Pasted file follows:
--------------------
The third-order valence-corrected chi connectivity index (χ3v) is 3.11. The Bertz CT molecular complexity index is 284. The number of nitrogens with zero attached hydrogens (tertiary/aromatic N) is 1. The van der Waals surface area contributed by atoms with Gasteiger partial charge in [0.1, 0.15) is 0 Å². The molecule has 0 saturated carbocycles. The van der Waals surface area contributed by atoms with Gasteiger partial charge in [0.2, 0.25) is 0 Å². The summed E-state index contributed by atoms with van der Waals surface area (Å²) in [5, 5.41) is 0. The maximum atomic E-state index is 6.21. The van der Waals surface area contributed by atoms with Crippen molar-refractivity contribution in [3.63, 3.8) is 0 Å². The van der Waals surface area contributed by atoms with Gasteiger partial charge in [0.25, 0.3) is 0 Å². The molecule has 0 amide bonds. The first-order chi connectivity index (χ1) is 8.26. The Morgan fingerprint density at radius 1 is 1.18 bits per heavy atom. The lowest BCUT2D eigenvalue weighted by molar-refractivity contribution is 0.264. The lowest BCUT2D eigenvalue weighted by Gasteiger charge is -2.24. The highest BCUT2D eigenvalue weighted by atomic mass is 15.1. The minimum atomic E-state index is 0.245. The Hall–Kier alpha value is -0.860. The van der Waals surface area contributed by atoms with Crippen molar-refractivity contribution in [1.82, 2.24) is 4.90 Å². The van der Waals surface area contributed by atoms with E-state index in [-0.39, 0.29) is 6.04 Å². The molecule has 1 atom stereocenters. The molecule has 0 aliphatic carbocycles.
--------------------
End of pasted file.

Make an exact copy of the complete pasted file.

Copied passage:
The third-order valence-corrected chi connectivity index (χ3v) is 3.11. The Bertz CT molecular complexity index is 284. The number of nitrogens with zero attached hydrogens (tertiary/aromatic N) is 1. The van der Waals surface area contributed by atoms with Gasteiger partial charge in [0.1, 0.15) is 0 Å². The molecule has 0 saturated carbocycles. The van der Waals surface area contributed by atoms with Gasteiger partial charge in [0.2, 0.25) is 0 Å². The summed E-state index contributed by atoms with van der Waals surface area (Å²) in [5, 5.41) is 0. The maximum atomic E-state index is 6.21. The van der Waals surface area contributed by atoms with Crippen molar-refractivity contribution in [3.63, 3.8) is 0 Å². The van der Waals surface area contributed by atoms with Gasteiger partial charge in [0.25, 0.3) is 0 Å². The molecule has 0 amide bonds. The first-order chi connectivity index (χ1) is 8.26. The Morgan fingerprint density at radius 1 is 1.18 bits per heavy atom. The lowest BCUT2D eigenvalue weighted by molar-refractivity contribution is 0.264. The lowest BCUT2D eigenvalue weighted by Gasteiger charge is -2.24. The highest BCUT2D eigenvalue weighted by atomic mass is 15.1. The minimum atomic E-state index is 0.245. The Hall–Kier alpha value is -0.860. The van der Waals surface area contributed by atoms with Crippen molar-refractivity contribution in [1.82, 2.24) is 4.90 Å². The van der Waals surface area contributed by atoms with E-state index in [-0.39, 0.29) is 6.04 Å². The molecule has 1 atom stereocenters. The molecule has 0 aliphatic carbocycles.